As Cowan points out, some places where MAMA operates can take ground units more than 2 1/2 hrs to reach—that same distance can be covered by helicopter in 25 min, greatly enhancing a patient’s chances of recovery.

In 1986, Mission Hospital contracted with Rocky Mountain Heli­copters to provide helicopter emergency medical services (HEMS) from a base which they would establish at the hospital in Asheville. Starting that September with a leased Eurocopter BO105, Mission Hospital became one of the first HEMS providers in the state.

The program and its mission continued to grow over the years, and, following a corporate merger, Air Methods in Englewood CO became the operator for Mission Hospital. MAMA considers continuous improvement and innovation a hallmark. Dutch Fridd was a leader in the development of night vision goggle (NVG) capability in HEMS with work on developing an STC for the BO105 in 1999.

MAMA’s flight program was the first FAA approved HEMS to use NVGs. Later, the hospital concluded that aircraft ownership was in its best interest and in 2000 purchased its first helicopter—a Eurocopter EC­135—continuing its service and support contract with Air Methods.

In 2004, MAMA expanded its service area westward, establishing another helicopter base in Franklin NC with a Eurocopter BK117 dub­bed MAMA 2. RN/Paramedic Johnny Grindstaff is MAMA’s air medical supervisor and a long-time team member, having joined MAMA soon after it was launched.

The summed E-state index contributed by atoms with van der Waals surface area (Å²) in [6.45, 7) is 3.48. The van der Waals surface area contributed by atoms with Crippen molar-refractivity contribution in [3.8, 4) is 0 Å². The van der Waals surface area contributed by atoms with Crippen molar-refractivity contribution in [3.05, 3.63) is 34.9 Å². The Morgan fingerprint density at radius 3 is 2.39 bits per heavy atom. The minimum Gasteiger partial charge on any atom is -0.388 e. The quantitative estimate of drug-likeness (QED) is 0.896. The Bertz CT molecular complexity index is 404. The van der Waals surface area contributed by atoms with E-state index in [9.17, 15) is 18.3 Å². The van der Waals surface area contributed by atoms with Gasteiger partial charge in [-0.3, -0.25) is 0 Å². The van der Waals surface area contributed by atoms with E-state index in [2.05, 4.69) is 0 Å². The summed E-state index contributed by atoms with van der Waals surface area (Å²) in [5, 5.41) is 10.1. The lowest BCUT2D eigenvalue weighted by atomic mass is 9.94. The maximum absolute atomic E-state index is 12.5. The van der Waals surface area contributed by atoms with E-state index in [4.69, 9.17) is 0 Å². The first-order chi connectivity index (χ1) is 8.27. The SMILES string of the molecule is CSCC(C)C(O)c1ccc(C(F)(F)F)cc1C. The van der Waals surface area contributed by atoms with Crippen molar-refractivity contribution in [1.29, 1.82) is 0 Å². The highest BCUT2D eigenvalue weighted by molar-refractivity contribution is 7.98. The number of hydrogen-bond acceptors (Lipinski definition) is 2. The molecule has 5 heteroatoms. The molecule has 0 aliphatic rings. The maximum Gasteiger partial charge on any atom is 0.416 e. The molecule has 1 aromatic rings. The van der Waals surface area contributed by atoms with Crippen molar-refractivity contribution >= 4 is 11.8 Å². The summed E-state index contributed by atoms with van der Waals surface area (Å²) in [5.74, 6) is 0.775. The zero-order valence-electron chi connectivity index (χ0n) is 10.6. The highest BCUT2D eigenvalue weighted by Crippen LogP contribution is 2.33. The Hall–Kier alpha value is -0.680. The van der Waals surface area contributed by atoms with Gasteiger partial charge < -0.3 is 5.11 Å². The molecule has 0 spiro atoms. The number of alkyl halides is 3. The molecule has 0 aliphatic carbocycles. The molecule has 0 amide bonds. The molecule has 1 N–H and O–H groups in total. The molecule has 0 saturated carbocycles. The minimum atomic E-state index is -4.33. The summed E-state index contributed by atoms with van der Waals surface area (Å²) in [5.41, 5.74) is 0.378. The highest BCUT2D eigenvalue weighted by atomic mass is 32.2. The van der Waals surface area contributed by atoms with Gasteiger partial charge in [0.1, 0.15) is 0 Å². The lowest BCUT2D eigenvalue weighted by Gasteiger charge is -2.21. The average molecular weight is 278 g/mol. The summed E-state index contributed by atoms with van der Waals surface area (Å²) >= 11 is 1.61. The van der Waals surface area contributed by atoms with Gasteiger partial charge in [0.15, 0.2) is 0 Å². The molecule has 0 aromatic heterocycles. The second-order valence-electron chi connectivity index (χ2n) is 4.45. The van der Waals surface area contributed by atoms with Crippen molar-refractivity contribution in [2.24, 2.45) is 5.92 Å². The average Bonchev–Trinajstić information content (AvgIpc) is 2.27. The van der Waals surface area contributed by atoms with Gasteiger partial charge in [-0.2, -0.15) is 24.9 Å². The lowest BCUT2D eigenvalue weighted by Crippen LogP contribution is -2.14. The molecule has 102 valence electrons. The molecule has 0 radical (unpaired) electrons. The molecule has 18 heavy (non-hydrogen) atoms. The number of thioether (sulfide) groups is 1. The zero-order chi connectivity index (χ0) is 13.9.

According to Grindstaff, ownership “allows better control and management of the helicopter and the equipment.” Today, MAMA is a hospital-based HEMS provider that owns the aircraft, facilities and equipment, and provides its own employees for the air medical crew. Air Methods is contracted to provide Part 135 certification, pilots and mechanics to Mission Hospital.

Flying the mountains today

Mission Hospital Dir of Regional EMS Tom Cowan credits MAMA’s helicopters as the “first link to the community.”

MAMA currently operates a Euro­copter EC135 and BK117 from 2 bases in North Carolina. The EC135 is based at Mission Hospital in Asheville and the BK117 flies from a satellite base in Franklin. A team of 8 pilots, 3 mechanics and 24 flight nurses and paramedics staff the 2 aircraft.